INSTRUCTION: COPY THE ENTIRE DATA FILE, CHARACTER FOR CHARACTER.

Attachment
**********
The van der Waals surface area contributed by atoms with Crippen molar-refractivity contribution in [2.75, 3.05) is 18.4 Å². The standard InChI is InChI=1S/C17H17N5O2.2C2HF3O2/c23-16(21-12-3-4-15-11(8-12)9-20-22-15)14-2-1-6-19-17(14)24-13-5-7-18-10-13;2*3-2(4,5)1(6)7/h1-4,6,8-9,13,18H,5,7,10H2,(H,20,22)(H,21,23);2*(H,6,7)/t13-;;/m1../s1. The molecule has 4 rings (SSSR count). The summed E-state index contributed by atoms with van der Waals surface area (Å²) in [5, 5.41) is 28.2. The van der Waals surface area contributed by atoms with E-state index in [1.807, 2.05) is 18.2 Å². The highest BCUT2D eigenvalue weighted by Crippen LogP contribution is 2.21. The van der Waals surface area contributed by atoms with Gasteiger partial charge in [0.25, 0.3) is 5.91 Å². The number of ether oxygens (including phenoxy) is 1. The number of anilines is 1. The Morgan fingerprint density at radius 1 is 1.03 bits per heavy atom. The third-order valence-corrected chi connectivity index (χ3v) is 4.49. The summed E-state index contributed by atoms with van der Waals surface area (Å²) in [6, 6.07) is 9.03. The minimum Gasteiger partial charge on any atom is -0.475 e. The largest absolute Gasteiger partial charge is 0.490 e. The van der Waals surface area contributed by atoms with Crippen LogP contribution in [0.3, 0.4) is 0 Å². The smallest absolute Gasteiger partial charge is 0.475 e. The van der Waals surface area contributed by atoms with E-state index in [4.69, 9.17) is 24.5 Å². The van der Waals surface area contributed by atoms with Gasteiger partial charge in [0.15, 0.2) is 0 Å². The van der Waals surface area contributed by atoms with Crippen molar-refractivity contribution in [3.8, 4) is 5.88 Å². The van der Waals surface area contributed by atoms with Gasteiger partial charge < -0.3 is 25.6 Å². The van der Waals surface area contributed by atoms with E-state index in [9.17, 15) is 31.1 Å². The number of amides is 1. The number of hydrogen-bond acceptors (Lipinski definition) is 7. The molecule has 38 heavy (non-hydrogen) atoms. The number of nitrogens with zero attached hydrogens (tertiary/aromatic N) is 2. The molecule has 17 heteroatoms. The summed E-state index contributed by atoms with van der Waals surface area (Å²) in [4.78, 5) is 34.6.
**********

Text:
The van der Waals surface area contributed by atoms with Crippen molar-refractivity contribution in [2.75, 3.05) is 18.4 Å². The standard InChI is InChI=1S/C17H17N5O2.2C2HF3O2/c23-16(21-12-3-4-15-11(8-12)9-20-22-15)14-2-1-6-19-17(14)24-13-5-7-18-10-13;2*3-2(4,5)1(6)7/h1-4,6,8-9,13,18H,5,7,10H2,(H,20,22)(H,21,23);2*(H,6,7)/t13-;;/m1../s1. The molecule has 4 rings (SSSR count). The summed E-state index contributed by atoms with van der Waals surface area (Å²) in [5, 5.41) is 28.2. The van der Waals surface area contributed by atoms with E-state index in [1.807, 2.05) is 18.2 Å². The highest BCUT2D eigenvalue weighted by Crippen LogP contribution is 2.21. The van der Waals surface area contributed by atoms with Gasteiger partial charge in [0.25, 0.3) is 5.91 Å². The number of ether oxygens (including phenoxy) is 1. The number of anilines is 1. The Morgan fingerprint density at radius 1 is 1.03 bits per heavy atom. The third-order valence-corrected chi connectivity index (χ3v) is 4.49. The summed E-state index contributed by atoms with van der Waals surface area (Å²) in [6, 6.07) is 9.03. The minimum Gasteiger partial charge on any atom is -0.475 e. The largest absolute Gasteiger partial charge is 0.490 e. The van der Waals surface area contributed by atoms with Crippen LogP contribution in [0.3, 0.4) is 0 Å². The smallest absolute Gasteiger partial charge is 0.475 e. The van der Waals surface area contributed by atoms with E-state index in [4.69, 9.17) is 24.5 Å². The van der Waals surface area contributed by atoms with Gasteiger partial charge in [0.15, 0.2) is 0 Å². The van der Waals surface area contributed by atoms with Crippen molar-refractivity contribution in [3.8, 4) is 5.88 Å². The van der Waals surface area contributed by atoms with Gasteiger partial charge < -0.3 is 25.6 Å². The van der Waals surface area contributed by atoms with E-state index in [9.17, 15) is 31.1 Å². The number of amides is 1. The number of hydrogen-bond acceptors (Lipinski definition) is 7. The molecule has 38 heavy (non-hydrogen) atoms. The number of nitrogens with zero attached hydrogens (tertiary/aromatic N) is 2. The molecule has 17 heteroatoms. The summed E-state index contributed by atoms with van der Waals surface area (Å²) in [4.78, 5) is 34.6.